Unlike the current moderate Democrat, Wilson could be too liberal for Louisiana, Scarpinato said. 

"In Louisiana, it’s an open seat, which gives us a strong chance, and the Democratic candidate is a progressive Democrat that does not fit the state," Scarpinato said. 

There may be more candidates on both sides, as the filing deadline is not until Aug. 10. In Louisiana, all the candidates compete in the same Oct. 14 primary. If no candidate wins 50% of the vote, the top two have a runoff regardless of party affiliation in the general election, which will be Nov. 18.

"The jungle primary does complicate outcomes in Louisiana politics," said Voss, the University of Kentucky professor who is a native of Louisiana, where he was formerly a political reporter and state Senate staffer. "Unlike Kentucky, Louisiana is more partisan and more in favor of Republicans. Any Democrat will have a hard time." 

A JMC Analytics poll last month showed Wilson at 29% and Landry at 28%. Other candidates were far behind.

If victorious in November, Wilson would be Louisiana’s first elected Black governor. The former Confederate state had two Black governors during Reconstruction. Oscar Dunn, a Republican, was the first Black man ever elected as lieutenant governor in 1868. He became acting governor when Gov. Henry Clay Warmouth, a Republican, was injured in 1871. That same year, Dunn died under mysterious circumstances. So, another African American, P.B.S. Pinchback, moved from state Senate president to the lieutenant governor’s job. In 1872, when Warmouth faced impeachment, Pinchback assumed office as acting governor.

The race is set with GOP Gov. Tate Reeves facing Democratic opponent Brandon Presley, the second cousin to Elvis Presley. 

Inside Elections and Cook Political Report each rank Mississippi as "likely Republican." Democrats are hopeful, as the race is surprisingly close, with Reeves leading with 46% to Presley’s 39%, according to a survey in a March by Magnolia Tribune/Mason-Dixon Polling.


"Tate Reeves is deeply unpopular across party lines," Newton of the Democratic Governors Association said. "Brandon Presley has a record of winning in deep red areas because he is focused on fighting for working people in Mississippi."

Presley is a member of the Mississippi Public Service Commission, an elected three-member board that regulates utilities in the state. Previously, he was mayor of Nettleton. 

In 2019, Reeves, as lieutenant governor, won 52% to defeat Democratic Attorney General Jim Hood.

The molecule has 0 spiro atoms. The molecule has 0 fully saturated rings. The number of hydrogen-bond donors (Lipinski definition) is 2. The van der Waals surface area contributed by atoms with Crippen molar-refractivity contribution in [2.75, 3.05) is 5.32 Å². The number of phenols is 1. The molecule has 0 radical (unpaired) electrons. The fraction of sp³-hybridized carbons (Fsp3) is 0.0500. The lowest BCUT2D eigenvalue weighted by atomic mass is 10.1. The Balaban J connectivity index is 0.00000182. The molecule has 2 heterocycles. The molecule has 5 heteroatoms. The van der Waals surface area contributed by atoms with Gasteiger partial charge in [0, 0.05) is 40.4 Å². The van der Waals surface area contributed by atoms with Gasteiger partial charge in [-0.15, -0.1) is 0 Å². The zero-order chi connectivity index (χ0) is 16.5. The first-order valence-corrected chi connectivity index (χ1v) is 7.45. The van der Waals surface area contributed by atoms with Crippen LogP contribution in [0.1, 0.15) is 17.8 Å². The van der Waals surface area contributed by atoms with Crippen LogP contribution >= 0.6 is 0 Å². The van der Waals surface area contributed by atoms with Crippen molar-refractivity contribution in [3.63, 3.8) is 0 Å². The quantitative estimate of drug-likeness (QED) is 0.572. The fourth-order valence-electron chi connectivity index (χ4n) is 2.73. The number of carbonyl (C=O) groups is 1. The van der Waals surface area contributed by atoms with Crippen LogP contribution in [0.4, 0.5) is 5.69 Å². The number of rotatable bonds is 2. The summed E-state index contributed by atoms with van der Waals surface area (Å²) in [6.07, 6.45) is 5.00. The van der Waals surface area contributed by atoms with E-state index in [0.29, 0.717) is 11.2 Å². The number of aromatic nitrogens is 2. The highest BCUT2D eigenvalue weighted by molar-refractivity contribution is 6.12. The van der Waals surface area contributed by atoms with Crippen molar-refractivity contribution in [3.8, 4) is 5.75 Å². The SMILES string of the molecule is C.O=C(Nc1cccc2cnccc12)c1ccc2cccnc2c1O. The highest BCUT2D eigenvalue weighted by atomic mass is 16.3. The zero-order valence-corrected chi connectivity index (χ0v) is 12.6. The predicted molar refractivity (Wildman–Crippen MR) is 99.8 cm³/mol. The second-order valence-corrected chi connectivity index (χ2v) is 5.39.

The governor has been loosely named in the controversy surrounding the alleged misappropriation of Temporary Assistance for Needy Families (TANF) funds that were redirected to unrelated purposes.

The state of Mississippi is now suing 38 people and companies, including retired NFL player Brett Favre, to attempt to reclaim $24 million out of the $77 million in federal welfare money. Favre helped raise money for the University of Southern Mississippi volleyball center. He has denied knowing a $5 million grant for the facility came from the welfare funds.

The relation to Elvis Presley is a net positive for the Democrat but won’t likely be decisive, Rubashkin said.

"At the national level, the last name is a hook for donors," Rubashkin said. "Within Mississippi, what’s more important is that his uncle was a sheriff and that he was mayor of Nettleton."

Kentucky Republicans leave abortion ban intact during Legislature’s annual session

After years of setbacks, abortion-rights supporters in Republican-leaning Kentucky thought they achieved a breakthrough in November, when voters defeated a measure aimed at denying any constitutional protections for abortion.

But their hopes that the state's sweeping abortion ban might be relaxed vanished well before the GOP-dominated Legislature ended its annual session.

After years of making anti-abortion policies a cornerstone of their agenda, Republicans skipped over the issue this year, leaving intact a ban on abortion at all stages of pregnancy while it's hashed out in the courts. Instead, social conservatives focused on enacting legislation aimed at transgender youths during the session that ended Thursday.

A handful of abortion bills, including proposals to restore abortion rights or add rape and incest exemptions to the sweeping ban, either failed to get a committee hearing or never were assigned to a committee.

For most states, this was the first legislative session since the U.S. Supreme Court overturned Roe v. Wade, and lawmakers on both sides have dug in. Republicans are moving to make abortion restrictions tougher, while Democrats are seeking to protect access.